Astrophysicist S. A. Zahir
Muslims in India celebrated Eidul Fitr on two different days i.e., November 14 and 15. It was unwarranted. Yet confusion ruled supreme. And even a reputed body such as Imarat -e- Sharia in Bihar declared the sighting of moon on November 13. Noted astrophysicist Dr. S. A. Zahir, who has based his prediction on scientific calculations spoke to M. A. Siraj for Islamic Voice on how flawed interpretations are leading to discrepancies in moonsighting world over. Dr. Zahir, a former professory of surgery with Bangalore Medical College and a noted surgeon has pursued astronomy due to personal interest for the last two decades and is an advisor to Rooyath Hilal Committee in Karnataka. Excerpts from his interview:
Was it right for the Muslims in India to celebrate Eidul Fitr on two days, i.e., Nov. 14 and 15?
There was absolutely no scope for this if we had gone by scientific calculation and the recommendation of the Hadith. The difference between the sunset and moonset which is technically termed as ‘moonsetlag’ was not sufficient for the moon to be visible anywhere in India on November 13. The moonsetlag should be at least 50 minutes for comfortable sighting of the crescent. On November 13, if it was 44 minutes in Trivandrum down south, it was 27 minutes in Srinagar up north. So where is scope for people in Kerala, Jammu and Kashmir and even in Bihar, the seat of Imarat- e-Sharia, to celebrate the Eidul Fitr on November 14.
What should be given more weightage between birth of the new moon or the right amount of time gap between sunset and moonset?
A few facts need to be understood clearly in this context. The holy Prophet, peace be upon him, and the Quran mention actual visualization of the crescent. While the verse number 189 of Surah Baqrah insists on the visibility of the crescent by naked eyes, a hadith by the Prophet asks Muslims to begin the month after seeing the crescent at their respective places. These two basic elements taken together mean that we should take into account the crescent which becomes visible only after 20 hours after the moon is born. Secondly the criterion is actual seeing of the crescent by naked eyes, not by binoculars or other scientific instruments. That is possible only when the moon sets 50 minutes after the sunset.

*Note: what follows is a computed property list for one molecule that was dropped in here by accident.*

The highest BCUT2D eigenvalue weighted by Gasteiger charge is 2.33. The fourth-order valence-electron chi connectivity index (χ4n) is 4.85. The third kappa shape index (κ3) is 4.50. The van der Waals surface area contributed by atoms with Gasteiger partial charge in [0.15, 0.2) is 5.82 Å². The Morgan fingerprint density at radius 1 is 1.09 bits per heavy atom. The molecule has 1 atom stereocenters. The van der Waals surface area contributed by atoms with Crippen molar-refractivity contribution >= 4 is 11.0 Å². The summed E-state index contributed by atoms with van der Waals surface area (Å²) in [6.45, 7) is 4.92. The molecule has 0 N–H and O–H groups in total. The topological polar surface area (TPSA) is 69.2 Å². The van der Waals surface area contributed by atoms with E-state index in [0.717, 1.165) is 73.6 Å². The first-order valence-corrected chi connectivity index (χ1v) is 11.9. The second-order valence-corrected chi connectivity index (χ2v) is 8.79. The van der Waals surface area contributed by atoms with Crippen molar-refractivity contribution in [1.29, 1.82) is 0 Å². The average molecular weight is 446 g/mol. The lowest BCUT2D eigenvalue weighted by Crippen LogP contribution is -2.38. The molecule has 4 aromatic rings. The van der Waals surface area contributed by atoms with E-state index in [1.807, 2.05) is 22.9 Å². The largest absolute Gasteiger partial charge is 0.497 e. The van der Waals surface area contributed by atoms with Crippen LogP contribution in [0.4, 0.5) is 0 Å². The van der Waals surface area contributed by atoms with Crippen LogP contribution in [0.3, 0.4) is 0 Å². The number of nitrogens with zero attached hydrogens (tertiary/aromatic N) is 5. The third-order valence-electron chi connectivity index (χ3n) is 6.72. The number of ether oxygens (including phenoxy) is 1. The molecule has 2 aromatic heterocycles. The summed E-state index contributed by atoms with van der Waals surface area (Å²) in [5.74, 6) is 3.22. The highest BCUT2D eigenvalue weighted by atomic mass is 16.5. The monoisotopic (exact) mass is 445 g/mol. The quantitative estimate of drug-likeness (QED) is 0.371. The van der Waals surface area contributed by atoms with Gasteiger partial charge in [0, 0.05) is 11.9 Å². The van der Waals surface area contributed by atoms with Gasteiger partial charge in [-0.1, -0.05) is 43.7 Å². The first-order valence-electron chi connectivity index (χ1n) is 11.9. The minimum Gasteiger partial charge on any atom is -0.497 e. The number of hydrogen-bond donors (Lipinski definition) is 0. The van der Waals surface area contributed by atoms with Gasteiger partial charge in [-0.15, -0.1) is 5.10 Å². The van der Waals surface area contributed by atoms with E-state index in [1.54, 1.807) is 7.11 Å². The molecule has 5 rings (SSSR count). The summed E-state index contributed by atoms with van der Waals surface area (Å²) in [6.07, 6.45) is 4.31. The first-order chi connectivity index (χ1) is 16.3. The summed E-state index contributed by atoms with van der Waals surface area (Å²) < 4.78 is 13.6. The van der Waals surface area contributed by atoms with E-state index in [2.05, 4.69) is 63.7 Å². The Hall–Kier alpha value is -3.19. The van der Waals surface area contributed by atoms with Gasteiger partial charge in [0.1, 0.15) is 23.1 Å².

It appears that Saudis calculate the date and the day of the celebration of Eid on the basis of the birth of the moon which is termed as ‘Amavas’ in Indian languages or ‘Mahaq’ in Arabic. Actually, the birth of the new moon is not the criterion. ‘Mahaq’ refers to a condition of the moon when the whole black face of the moon faces the earth and there is conjunction between the moon, earth and the sun. ‘Mahaq’ does not make the crescent visible. Visibility occurs only 20 hours after this.
Saudi Arabia celebrated Eidul Fitr on November 13 itself. How far was it justified?
It has declared the celebration even before the birth of the new moon which is a glaring and unpardonable discrepancy. While I was in Saudi Arabia, we, a group of friends trying to unravel the exact sighting of the crescent, sat on the summit of a hill and looked for the crescent. It appeared to us clearly 48 hours after the Saudi Government declared its sighting.
Some people in India blindly follow the Saudis. This is more so with one state in the south where various Jamaats take psychological satisfaction in going with the Saudis even when the geographical and astronomical positions do not warrant celebration of Eid on the same day.
Could the moon be sighted on the same day globally?
This is possible in certain conditions. Ideally, the crescent should occur on the two flanks of the equator on the same day globally. But at places on the higher latitude such as the United Kingdom, Turkey or Canada and the US, it could appear the next day or even the third day. It is why the Prophet’s recommendation that one should look for the crescent locally should be an operative part of the guidelines. But it is rather shameful that it is honoured more in breach than conformity. Since several countries and Muslim communities in Western countries are tied to the apronstrings of the Saudis, they apply the discrepant methods. The only difference that has been caused due to scientific intervention today is that instead of insisting on actual seeing of the crescent, the scientific calculations enable us to predict the visibility of the crescent at a particular spot.
Even Egyptians do not follow the Saudis. But even their methods are flawed. They celebrate the Eid even if the moon sets one minute after the sunset.
It is mostly, India, Pakistan, Oman, South Africa and Morocco which take into account the correct interpretation of the Hadith and scientific calculations.
Is there any move to rectify the anomalies that have entered due to Saudi Arabia’s flawed perceptions?
International Islamic Calendar Programme based in Malaysia and headed by noted astronomer Dr. Mohammad Ilyas is working on a project to perfect the Islamic calendar. But there is no progress in recent years due to Saudi efforts to stonewall all academic efforts.